Sam Sheridan’s Guide to the Apocalypse
The Disaster Diaries author on self-reliance, situational awareness, and adulthood
Outside's long reads email newsletter features our strongest writing, most ambitious reporting, and award-winning storytelling about the outdoors. Sign up today.
Sam Sheridan made his name with A Fighter’s Heart, a bestselling account of his experience training for mixed martial arts. Now the former Merchant Marine takes on Armageddon in The Disaster Diaries: How I Learned to Stop Worrying and Love the Apocalypse. Published just two months after Hurricane Sandy ravaged the East Coast, Diaries is a curious handbook for armchair end-timers, complete with tips and genre-fiction vignettes. Jon Billman talked survival with Sheridan.
Your book is fun—there are zombie anecdotes, after all. But this is serious stuff, as we’ve recently seen.
Watching the hurricane descend on the East Coast, I just kept thinking about the basic message of the book: self-reliance. If everyone is a little more able to take care of themselves, then a week without power becomes a little less of a crisis. I’m not talking about being able to live off the land forever, or a well-armed bunker. Just have enough food and water to sustain your family for a couple of weeks. The Big One in Los Angeles, a crippling ice storm in North Dakota—there are dozens of scenarios where the grid might go down. Taking responsibility for your survival is part of the onus of adulthood. Understand the vulnerabilities in the systems you depend on. And have a couple of plans.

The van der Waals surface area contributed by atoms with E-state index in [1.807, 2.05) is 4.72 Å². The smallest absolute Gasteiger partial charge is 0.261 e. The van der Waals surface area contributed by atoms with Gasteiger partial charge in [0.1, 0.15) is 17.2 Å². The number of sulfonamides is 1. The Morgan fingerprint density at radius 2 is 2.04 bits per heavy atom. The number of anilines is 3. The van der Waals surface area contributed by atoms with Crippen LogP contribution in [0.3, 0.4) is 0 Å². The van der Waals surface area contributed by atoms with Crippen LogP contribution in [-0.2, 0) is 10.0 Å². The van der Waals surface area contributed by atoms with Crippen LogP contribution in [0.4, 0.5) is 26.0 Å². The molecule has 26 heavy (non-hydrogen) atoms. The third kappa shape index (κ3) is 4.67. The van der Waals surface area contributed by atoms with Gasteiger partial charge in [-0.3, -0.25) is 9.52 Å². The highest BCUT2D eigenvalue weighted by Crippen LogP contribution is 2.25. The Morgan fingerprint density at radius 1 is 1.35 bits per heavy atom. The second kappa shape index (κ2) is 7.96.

You suggest that situational awareness is paramount. Are you advocating a slow-food approach to disaster?
Yeah, absolutely. You have to move on a much slower plane. Being deliberate is useful in any survival situation—the worst thing you can do is rush and make more victims.
At one point, you argue with a wilderness guide about Scorpions—not the bug, the band. Is “Winds of Change” the theme song to the apocalypse?
No, that’s a pussy rocker ballad. Maybe it’s a punk song. Something hard and blinding.